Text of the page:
America after Trump

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By Bruce Golding

It is being said that the US presidential election, to be held in just over a week, is the most crucial in that country’s history. It is perhaps superseded only by the 1932 election when Franklin D Roosevelt challenged Herbert Hoover at the height of the Great Depression. Yet, given the state of America, and, indeed, the global landscape after four years of Donald Trump’s presidency, this election may be no less consequential.

All the reputable polling organisations suggest that Trump will lose. But then that was also their prediction in 2016 and he was able to secure a majority of Electoral College votes, even though losing the popular vote to Hilary Clinton. I find it surprising that this time around he remains as competitive as he is, polling consistently in the mid-40s.

Trump is unique. No other US president, no matter how charismatic, was able to create the cult-like loyalty among his followers that he has. It is his most potent weapon. It is what strikes fear in the hearts of elected Republican officials who might otherwise have been prepared to stand up to him when he does crazy things. These loyal followers are the focus of his campaign and gather faithfully at his rallies. That focus may prove to be his undoing, since he is preaching to the converted and they are not sufficient in number to get him across the finish line. He continues to say and do things that are likely to turn off independent and moderate Republican voters, who ultimately will determine the outcome.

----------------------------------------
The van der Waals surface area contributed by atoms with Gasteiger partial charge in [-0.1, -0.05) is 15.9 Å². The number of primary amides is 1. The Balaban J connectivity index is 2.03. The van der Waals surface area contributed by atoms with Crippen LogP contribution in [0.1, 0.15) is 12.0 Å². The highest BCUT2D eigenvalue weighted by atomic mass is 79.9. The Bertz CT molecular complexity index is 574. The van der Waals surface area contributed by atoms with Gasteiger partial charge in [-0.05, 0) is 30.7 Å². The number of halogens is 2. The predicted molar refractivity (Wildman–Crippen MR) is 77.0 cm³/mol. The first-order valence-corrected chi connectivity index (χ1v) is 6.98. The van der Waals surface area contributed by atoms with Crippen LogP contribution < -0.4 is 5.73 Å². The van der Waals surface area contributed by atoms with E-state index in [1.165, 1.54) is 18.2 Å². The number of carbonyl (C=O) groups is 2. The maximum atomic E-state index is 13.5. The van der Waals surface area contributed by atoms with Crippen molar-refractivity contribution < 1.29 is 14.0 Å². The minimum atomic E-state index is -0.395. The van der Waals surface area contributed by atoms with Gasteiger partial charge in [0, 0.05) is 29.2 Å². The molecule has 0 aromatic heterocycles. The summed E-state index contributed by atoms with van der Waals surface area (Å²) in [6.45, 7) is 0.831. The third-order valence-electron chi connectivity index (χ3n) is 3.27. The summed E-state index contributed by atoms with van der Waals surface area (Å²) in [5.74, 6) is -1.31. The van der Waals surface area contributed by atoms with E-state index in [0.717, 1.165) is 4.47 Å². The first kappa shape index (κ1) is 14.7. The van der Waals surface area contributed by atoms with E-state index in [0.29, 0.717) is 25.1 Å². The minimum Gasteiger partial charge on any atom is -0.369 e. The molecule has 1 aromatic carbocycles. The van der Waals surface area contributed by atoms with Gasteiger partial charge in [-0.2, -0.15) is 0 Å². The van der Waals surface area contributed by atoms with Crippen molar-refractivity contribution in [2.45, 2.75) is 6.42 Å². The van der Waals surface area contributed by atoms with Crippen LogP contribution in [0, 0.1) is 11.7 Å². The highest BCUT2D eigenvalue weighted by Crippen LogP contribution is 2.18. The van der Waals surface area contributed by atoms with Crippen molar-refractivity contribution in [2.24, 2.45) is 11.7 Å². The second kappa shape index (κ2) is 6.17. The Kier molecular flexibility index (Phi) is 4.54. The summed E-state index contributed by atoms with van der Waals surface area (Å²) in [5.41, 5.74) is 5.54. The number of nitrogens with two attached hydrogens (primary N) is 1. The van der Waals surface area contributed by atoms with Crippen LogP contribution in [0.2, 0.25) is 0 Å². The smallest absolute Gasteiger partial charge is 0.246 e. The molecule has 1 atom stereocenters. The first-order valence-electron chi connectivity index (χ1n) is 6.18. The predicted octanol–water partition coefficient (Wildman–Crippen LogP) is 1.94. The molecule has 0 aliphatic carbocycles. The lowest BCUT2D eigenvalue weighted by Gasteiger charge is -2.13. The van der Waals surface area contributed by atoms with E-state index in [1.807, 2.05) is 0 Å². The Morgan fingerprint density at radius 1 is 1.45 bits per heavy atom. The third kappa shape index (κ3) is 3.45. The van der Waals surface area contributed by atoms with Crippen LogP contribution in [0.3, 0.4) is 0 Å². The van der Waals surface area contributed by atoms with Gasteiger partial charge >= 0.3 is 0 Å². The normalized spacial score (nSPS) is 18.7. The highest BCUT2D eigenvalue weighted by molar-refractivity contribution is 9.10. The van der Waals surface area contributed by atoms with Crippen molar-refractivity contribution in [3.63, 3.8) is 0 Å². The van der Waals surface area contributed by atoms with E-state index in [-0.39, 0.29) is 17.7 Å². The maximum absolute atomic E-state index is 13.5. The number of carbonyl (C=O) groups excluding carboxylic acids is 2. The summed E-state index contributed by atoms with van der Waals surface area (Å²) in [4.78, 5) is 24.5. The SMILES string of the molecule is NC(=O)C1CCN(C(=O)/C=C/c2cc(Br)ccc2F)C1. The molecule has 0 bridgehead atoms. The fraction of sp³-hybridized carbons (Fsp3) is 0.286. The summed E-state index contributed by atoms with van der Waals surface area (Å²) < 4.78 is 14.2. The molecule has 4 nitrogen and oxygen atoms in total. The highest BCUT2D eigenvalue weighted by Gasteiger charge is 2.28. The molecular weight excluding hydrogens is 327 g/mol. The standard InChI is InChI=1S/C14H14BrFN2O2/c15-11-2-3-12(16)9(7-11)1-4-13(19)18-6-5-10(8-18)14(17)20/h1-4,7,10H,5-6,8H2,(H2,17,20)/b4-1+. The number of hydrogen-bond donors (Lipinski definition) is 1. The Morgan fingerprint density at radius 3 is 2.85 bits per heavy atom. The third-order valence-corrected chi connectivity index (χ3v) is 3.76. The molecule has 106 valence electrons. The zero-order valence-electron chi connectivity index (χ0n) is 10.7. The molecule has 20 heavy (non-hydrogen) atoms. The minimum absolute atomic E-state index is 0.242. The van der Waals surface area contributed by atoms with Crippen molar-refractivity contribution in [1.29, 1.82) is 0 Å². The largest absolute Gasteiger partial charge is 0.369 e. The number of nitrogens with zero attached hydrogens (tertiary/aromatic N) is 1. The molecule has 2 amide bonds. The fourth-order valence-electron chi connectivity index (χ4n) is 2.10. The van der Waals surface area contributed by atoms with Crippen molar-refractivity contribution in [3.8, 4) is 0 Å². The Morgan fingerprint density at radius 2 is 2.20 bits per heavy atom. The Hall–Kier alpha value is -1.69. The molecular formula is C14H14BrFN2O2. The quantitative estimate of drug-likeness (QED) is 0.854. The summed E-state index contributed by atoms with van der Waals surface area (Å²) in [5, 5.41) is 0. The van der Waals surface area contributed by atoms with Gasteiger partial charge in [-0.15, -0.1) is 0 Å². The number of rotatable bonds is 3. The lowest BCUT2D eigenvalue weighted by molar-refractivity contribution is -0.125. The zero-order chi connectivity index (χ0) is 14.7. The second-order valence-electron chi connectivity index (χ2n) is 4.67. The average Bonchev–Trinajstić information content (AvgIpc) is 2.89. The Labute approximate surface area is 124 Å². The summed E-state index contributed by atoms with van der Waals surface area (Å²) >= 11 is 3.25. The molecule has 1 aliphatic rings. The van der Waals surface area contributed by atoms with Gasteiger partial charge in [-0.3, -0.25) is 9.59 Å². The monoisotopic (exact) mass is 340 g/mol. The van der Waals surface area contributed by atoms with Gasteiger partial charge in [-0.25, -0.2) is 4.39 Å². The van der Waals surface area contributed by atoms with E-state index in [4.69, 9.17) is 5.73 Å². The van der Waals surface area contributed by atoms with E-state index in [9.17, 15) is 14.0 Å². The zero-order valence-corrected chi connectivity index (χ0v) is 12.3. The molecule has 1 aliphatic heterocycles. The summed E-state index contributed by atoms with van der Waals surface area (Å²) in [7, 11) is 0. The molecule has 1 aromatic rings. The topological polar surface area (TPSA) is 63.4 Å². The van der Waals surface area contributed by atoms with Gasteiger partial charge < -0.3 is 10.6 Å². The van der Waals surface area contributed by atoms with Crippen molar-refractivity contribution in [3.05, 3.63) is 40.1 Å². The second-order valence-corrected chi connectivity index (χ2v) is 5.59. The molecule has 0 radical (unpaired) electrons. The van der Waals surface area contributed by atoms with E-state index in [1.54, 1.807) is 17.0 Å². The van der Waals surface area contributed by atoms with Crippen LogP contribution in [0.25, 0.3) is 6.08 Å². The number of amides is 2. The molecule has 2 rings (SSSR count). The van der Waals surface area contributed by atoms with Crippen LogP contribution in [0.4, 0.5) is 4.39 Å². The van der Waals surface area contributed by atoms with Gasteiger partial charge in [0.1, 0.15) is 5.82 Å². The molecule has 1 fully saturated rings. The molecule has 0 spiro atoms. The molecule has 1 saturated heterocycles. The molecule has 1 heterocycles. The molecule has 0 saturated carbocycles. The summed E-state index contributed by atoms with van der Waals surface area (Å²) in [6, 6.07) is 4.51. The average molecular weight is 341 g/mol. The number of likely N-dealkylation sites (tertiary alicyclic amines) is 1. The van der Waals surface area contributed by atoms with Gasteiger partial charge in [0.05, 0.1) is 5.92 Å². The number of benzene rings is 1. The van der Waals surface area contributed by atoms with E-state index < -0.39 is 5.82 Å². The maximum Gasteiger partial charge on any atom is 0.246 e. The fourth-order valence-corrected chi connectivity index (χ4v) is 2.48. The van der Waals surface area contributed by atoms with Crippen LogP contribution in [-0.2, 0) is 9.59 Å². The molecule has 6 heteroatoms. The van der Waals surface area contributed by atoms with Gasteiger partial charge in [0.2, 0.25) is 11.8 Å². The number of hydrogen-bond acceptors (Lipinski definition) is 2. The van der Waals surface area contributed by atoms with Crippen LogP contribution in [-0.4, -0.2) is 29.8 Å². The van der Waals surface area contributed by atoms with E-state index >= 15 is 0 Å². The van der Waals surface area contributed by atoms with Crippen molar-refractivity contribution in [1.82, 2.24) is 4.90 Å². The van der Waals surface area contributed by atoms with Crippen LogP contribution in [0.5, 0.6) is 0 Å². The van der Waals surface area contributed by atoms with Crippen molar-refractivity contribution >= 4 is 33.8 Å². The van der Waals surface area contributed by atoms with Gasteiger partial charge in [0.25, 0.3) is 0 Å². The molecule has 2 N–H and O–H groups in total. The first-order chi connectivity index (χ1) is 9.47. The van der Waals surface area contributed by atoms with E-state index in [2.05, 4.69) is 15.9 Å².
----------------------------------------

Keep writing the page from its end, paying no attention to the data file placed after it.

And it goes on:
Trump’s campaign is in a pickle. The economic gains made during his tenure were to have been his rallying cry. This was to have ‘trumped’ his erratic behaviour, abusive temperament, racist tendencies, foreign policy blunders, and egotistic blustering. But then came Covid-19, which wiped out those gains and became itself a major election issue for which his management has been found wanting. With just four per cent of the world’s population, the US accounts for 20 per cent of Covid-19 infections and fatalities. Trump’s “no big thing” attitude must certainly be repulsive to voters whose loved ones have died or are struggling with the virus.

Trump cannot simply shrug off the growing list of prominent Republicans — so far numbering over 600 — who have openly endorsed Joe Biden, including several former governors, Cabinet secretaries, senators, and members of Congress. Nothing like this has ever happened before. Many Republican candidates in marginal seats are caught in a vice — they cannot win without the support of Trump’s base, but neither can they win if they are perceived to be a Trump acolyte.

The Democrats are well poised to not only win the White House but to take control of the Senate. Trump will no doubt dispute the result if he loses, but unless it is very close and compromised by irregularities that can be proven, there is hardly much comfort that the courts will be able to offer him.

If Biden wins, his first order of business must be to contain the spread of the novel coronavirus and to do so in a manner that allows economic activity to be conducted in as safe a way as possible. It’s not rocket science. National standards and vigorous enforcement will have to be applied. Tighter restrictions will have to be imposed on areas experiencing spikes until their rate of infection is brought in line. Rapid antibody-based tests must be made universally available, and at no cost.